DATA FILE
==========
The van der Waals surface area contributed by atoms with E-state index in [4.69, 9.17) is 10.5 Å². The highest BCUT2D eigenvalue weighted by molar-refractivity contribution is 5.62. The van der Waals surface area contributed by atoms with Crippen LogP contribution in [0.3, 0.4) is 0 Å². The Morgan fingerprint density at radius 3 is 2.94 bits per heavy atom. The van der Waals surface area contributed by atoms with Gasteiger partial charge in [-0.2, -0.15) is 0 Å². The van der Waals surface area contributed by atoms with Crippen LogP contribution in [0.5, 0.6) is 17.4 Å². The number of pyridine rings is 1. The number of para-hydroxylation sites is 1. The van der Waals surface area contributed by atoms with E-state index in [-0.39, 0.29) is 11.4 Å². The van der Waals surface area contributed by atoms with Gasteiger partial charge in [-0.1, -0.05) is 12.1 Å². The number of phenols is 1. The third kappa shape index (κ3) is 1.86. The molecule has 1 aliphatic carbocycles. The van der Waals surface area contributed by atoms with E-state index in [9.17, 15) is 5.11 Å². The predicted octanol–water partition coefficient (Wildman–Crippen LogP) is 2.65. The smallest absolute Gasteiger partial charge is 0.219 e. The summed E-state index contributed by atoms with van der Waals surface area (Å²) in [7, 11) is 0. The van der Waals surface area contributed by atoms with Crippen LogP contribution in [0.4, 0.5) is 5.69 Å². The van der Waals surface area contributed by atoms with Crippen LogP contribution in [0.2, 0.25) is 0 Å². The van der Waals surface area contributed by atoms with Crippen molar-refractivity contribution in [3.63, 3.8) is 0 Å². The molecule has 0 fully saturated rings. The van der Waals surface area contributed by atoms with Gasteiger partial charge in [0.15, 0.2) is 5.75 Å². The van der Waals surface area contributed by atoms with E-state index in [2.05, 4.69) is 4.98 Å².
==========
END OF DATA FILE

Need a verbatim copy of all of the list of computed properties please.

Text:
The van der Waals surface area contributed by atoms with E-state index in [4.69, 9.17) is 10.5 Å². The highest BCUT2D eigenvalue weighted by molar-refractivity contribution is 5.62. The van der Waals surface area contributed by atoms with Crippen LogP contribution in [0.3, 0.4) is 0 Å². The Morgan fingerprint density at radius 3 is 2.94 bits per heavy atom. The van der Waals surface area contributed by atoms with Gasteiger partial charge in [-0.2, -0.15) is 0 Å². The van der Waals surface area contributed by atoms with Crippen LogP contribution in [0.5, 0.6) is 17.4 Å². The number of pyridine rings is 1. The number of para-hydroxylation sites is 1. The van der Waals surface area contributed by atoms with E-state index in [-0.39, 0.29) is 11.4 Å². The van der Waals surface area contributed by atoms with Gasteiger partial charge in [-0.1, -0.05) is 12.1 Å². The number of phenols is 1. The third kappa shape index (κ3) is 1.86. The molecule has 1 aliphatic carbocycles. The van der Waals surface area contributed by atoms with E-state index in [9.17, 15) is 5.11 Å². The predicted octanol–water partition coefficient (Wildman–Crippen LogP) is 2.65. The smallest absolute Gasteiger partial charge is 0.219 e. The summed E-state index contributed by atoms with van der Waals surface area (Å²) in [7, 11) is 0. The van der Waals surface area contributed by atoms with Crippen LogP contribution in [0.4, 0.5) is 5.69 Å². The van der Waals surface area contributed by atoms with Crippen LogP contribution in [0.2, 0.25) is 0 Å². The van der Waals surface area contributed by atoms with Crippen molar-refractivity contribution in [3.63, 3.8) is 0 Å². The molecule has 0 fully saturated rings. The van der Waals surface area contributed by atoms with Gasteiger partial charge in [0.15, 0.2) is 5.75 Å². The van der Waals surface area contributed by atoms with E-state index in [2.05, 4.69) is 4.98 Å².